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From: Gavin Lambert (boost_at_[hidden])
Date: 2020-03-02 23:10:57

On 3/03/2020 03:52, degski wrote:
> Could you please try and explain, why you think that signed is not a good
> type for a size (other than stating that "size cannot be negative"), what I
> am saying is that "valid-size cannot be negative"? You could also make the
> size a complex number, that would be an analogue. The imaginary-componant
> will have to be zero, but otherwise it would work just fine. The fact that
> that set is larger than the problem domain is IMO orthogonal to that.

Using a signed type for a size introduces more potential for bugs than
using an unsigned type.

In addition to what Alexander said about the intent (negative values are
never valid sizes, by definition), there are a few other reasons why
signed sizes are a bad idea:

   1. if you do range checking, you now have to do "index < 0 || index
>= size()" instead of only "index >= size()". This is both more work
and easily forgotten, which can introduce bugs.

   2. if you actually do end up wrapping the type range somehow, in
unsigned values this is well defined while in signed values this is UB.
Compilers react increasingly poorly to UB, in many weird ways, so it's a
bad idea to increase the probability of it occurring.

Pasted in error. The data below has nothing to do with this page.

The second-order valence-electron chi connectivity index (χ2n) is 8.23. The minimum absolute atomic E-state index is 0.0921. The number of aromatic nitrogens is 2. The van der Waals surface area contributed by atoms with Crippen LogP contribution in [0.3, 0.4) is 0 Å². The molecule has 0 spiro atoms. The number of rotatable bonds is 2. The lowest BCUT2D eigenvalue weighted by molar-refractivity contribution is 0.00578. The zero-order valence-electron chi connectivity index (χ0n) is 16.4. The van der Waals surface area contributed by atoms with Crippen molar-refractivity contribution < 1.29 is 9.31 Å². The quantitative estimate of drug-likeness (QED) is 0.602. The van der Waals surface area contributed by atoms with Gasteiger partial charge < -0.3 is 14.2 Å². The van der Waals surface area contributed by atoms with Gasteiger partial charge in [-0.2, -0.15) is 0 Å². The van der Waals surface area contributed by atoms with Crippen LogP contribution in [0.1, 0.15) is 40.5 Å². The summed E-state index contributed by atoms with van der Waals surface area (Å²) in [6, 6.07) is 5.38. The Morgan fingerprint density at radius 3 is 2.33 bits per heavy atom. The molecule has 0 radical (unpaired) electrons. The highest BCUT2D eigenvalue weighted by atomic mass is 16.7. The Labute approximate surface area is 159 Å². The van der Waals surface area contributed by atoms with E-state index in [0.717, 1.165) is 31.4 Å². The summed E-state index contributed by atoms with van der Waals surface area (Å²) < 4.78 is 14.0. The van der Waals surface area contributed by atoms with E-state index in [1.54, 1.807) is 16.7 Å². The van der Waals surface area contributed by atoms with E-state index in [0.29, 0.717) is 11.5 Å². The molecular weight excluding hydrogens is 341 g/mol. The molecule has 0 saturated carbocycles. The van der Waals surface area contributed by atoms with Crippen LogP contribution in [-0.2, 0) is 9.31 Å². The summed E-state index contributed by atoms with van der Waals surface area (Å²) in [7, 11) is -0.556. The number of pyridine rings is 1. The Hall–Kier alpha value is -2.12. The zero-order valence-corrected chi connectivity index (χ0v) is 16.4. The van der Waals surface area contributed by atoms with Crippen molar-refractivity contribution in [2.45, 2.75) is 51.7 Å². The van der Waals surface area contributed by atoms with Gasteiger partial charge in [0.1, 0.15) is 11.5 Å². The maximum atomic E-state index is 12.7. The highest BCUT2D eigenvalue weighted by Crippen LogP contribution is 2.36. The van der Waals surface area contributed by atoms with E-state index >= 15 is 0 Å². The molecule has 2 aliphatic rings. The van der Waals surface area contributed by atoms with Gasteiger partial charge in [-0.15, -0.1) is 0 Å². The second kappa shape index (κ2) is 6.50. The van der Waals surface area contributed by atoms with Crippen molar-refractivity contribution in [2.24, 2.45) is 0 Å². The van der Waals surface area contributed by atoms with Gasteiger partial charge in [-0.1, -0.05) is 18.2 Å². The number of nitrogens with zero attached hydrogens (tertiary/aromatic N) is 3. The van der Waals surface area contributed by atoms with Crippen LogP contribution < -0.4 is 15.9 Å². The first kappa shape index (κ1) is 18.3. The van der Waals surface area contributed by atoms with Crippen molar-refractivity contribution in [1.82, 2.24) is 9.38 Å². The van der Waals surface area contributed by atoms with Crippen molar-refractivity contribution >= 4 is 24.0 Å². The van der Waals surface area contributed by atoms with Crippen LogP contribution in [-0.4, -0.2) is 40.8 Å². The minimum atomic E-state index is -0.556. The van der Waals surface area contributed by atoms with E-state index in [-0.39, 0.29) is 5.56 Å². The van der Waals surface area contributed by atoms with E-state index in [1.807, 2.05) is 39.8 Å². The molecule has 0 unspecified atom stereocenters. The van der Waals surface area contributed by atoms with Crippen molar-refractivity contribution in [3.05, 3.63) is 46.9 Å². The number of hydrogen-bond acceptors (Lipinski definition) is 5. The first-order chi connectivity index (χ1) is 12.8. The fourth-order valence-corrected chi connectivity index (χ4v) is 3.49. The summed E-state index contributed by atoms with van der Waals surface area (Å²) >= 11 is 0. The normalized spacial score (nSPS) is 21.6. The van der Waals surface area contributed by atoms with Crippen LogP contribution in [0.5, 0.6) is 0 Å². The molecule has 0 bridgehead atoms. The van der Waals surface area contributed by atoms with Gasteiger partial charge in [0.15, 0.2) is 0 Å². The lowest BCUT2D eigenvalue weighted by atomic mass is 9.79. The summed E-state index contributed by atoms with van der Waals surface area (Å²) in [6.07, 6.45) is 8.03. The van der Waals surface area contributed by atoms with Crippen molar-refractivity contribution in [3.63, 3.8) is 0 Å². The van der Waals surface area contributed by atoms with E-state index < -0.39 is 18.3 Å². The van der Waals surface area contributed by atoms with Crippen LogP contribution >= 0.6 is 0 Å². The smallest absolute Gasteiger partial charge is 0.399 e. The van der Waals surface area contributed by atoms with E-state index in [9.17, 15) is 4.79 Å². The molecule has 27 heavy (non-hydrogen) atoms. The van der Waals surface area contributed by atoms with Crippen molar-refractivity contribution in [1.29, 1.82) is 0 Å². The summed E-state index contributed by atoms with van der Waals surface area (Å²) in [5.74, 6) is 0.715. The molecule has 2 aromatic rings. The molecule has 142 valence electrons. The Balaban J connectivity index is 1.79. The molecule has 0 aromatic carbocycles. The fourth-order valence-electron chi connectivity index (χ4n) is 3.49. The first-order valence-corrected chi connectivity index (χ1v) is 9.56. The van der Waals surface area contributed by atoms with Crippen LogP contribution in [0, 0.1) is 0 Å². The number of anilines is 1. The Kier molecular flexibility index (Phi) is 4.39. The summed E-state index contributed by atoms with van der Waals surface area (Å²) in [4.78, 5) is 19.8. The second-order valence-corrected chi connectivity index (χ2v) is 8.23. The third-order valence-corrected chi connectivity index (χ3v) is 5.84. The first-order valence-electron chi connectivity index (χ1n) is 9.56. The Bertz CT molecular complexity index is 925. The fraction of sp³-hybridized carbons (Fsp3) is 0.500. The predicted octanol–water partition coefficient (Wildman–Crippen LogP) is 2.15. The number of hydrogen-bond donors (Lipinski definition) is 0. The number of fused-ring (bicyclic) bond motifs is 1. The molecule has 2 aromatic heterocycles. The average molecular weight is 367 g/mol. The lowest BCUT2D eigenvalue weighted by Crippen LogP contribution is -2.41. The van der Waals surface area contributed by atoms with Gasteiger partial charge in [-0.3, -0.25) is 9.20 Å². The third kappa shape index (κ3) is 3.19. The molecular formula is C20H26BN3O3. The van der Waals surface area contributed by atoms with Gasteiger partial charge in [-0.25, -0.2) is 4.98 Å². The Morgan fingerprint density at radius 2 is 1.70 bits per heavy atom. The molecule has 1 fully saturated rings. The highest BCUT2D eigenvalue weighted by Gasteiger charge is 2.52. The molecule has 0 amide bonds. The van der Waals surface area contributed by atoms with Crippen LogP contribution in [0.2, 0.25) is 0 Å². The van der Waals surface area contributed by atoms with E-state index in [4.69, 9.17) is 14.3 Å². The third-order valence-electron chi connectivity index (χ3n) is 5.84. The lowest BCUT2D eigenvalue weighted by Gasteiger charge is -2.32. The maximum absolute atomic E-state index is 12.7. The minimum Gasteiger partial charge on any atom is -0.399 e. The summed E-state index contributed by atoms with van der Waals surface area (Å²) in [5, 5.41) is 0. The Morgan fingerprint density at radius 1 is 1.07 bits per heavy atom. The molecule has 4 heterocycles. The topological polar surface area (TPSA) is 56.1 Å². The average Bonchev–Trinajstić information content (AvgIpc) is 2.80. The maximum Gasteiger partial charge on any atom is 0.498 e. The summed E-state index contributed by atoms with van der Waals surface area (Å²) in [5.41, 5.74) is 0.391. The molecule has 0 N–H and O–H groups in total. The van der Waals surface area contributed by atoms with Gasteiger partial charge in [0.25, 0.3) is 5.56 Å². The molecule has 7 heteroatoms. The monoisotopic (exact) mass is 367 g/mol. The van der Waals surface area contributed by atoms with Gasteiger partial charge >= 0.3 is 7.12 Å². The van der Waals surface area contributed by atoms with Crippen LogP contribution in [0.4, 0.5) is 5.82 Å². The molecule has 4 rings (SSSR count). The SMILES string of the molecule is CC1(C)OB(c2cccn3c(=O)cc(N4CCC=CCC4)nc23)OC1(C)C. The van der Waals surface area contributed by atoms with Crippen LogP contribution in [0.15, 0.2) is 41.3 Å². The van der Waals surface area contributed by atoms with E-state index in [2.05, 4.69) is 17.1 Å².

There is exactly one reason why a signed size type is better: if you are
doing subtraction of indexes for any reason, it is usually more
convenient to deal with getting a -1 than getting a max size_t.

However it's easy to recognise that you've hit that case and to cast
explicitly yourself to a signed type and back as needed (with
appropriate sanity checking). This is also usually free, as it's simply
a reinterpretation of an existing bit pattern without any actual change
to the bit pattern, or just using a different assembly instruction.

Yes, there are some kinds of code (notably std::string::substr) that
might be less surprising if they used signed indexing, because they tend
to be involved in index subtraction and can end up doing the wrong thing
if you don't externally check for improper conditions. But as usual,
C++ aims for performance by default and trusts you to do any necessary
sanity checks externally, or to omit checks if you think you know better.

BUT: if you really want signed types in the interface, nothing stops you
from wrapping the standard type in your own type that uses signed
indexing. (I actually use this technique a fair bit when I want to have
vectors and arrays that are indexed by enums or by typesafe-integers, or
model an index range that doesn't start at 0.) And the compiler will
usually inline everything for free anyway.

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